Posted on: 15 Jan 2013
The deep-sea acorn worm with huge lips, Yoda purpurata, has been discovered 2.5 kilometres beneath the Atlantic Ocean. The bright purple worm has large lips on the side of its head and uses them to snag its prey. Scientists have names it after the Star Wars character Yoda. No one knows what it does as yet but scientists say this may be an ancestor of ours.
A new discovery has been made in the Philippines of a sea slug that looks like a pancake. It's almost flat with black branches running across a white surface and yolk like yellow spots bursting through. The sea slug is a hermaphrodite and has a set of reproductive organs for both sexes but cannot fertilize itself. To mate, two sea slugs come together side by side and (usually both) pass sperm sacs through a tube right behind the head. The eggs hatch into free-swimming larvae which eventually settle onto the ocean bottom as adults. A pair of tentacles called rhinophores on the head have scent receptors that allow it to smell its food. Since the rhinophores stick out and can be a target for hungry fish, the slug hase the ability to withdraw them and hide them in a pocket in its skin if it senses danger.
An expedition by the California Academy of Sciences to the Philippines brought back evidence of more than 300 new species, some of which are bizarre. For example, the deep-sea swell shark that can suck in water to make itself larger when confronted by a predator.
Off the Florida Keys, hundreds of stinging tentacles dangle from a 'pink meanie'—a new species of Drymonema larsoni jellyfish discovered this year, which is large ( 3 feet across and 50 pounds) and pink and has a taste for other jellyfishes. Pink meanies prey on other jellyfish, entangling them in tentacles that can be up to 70 feet long. The meanies then reel their victims in and consume them. Adult Drymonema do the majority of their digestion using specialized 'oral arms' that dangle alongside their tentacles. The oral arms exude digestive juices which break down the prey. The creatures have been documented eating 34 jellyfish at a time.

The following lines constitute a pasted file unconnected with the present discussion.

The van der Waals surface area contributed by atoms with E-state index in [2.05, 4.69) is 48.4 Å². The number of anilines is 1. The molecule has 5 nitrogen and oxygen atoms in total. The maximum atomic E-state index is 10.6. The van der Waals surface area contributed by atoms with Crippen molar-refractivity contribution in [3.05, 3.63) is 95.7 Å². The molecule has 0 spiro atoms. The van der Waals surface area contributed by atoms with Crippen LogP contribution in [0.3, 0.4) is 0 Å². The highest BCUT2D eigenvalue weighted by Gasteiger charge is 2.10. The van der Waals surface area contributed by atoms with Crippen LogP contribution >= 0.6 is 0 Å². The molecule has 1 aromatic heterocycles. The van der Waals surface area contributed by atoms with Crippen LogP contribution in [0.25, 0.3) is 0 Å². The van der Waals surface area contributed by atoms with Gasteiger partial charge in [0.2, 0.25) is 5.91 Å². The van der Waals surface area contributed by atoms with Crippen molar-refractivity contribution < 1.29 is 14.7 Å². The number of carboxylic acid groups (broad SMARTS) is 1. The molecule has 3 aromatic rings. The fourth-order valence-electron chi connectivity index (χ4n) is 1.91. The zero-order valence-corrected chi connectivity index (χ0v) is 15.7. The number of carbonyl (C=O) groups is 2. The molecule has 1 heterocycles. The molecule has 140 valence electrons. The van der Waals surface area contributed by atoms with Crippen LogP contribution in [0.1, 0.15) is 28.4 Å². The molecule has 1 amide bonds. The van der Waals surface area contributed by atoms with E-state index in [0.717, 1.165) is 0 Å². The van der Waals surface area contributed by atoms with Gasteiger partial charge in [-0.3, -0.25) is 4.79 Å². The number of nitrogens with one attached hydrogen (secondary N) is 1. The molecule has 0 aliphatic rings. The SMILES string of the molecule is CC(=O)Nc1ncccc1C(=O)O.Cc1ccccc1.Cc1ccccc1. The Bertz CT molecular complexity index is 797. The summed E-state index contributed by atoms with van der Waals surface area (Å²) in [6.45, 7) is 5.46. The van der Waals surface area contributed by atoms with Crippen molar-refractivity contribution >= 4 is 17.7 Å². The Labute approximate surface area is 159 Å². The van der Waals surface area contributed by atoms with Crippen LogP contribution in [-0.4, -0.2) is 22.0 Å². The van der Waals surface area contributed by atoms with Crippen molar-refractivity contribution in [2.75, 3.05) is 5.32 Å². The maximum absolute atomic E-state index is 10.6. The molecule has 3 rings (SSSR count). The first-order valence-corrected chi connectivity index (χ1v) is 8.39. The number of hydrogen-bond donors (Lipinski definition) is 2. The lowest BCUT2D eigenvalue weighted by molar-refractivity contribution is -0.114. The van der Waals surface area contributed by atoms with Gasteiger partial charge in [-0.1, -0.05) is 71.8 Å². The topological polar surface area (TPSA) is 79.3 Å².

The Potato Bug has nothing to do with potatoes. It feeds on dead material, burrowing underground to get to decaying roots. It produces a unique song, used to communicate during mating, and is made by the insect beating its abdomen against the ground, and gives off a foul-smelling scent.
The Dunaliella algae discovered in 2010 in a cave in Chile's Atacama Desert thrive on very little water. These microbes grow on top of spiderwebs to capitalize on dew that condenses on the webs in the mornings.
The Deinococcus radiodurans bacterium can survive a 15,000 gray dose of radiation, where 10 grays would kill a human and it takes over 1,000 grays to kill a cockroach.
One newfound creature is a loriciferan of the genus Spinoloricus. The creature can survive without oxygen.
How many odd creatures have been discovered ! Mudskipper which are fish that live most of their life on land ; Slender Lanternfish that have light organs dotted along the undersides of their bodies; Deep-sea stargazer fish that look like bulldogs and bury themselves in the seafloor to ambush passing prey after locating them with eyes set on top of the head, and use electricity to stun their prey; Humpback Anglerfish which are the size of a tennis ball, have an enormous head dominated by a cavernous mouth full of long slender teeth that can fold backwards when prey is being swallowed; The Fangtooth fish whose teeth are so long that when the jaw is shut, the lower pair must slide into special sheathes on either side of the fish's brain to avoid impaling it; The Black Swallower which has the ability to extend its stomach 3 times its size so that it can swallow fish that are bigger than itself, and when it encounters dark waters, creates its own light.
More than 99 percent of all species that have lived on Earth are now extinct. And scientists estimate that roughly 90 percent of the species left on Earth have yet to be discovered. How sad that most of these will also be extinct long before we discover them thanks to our way of living.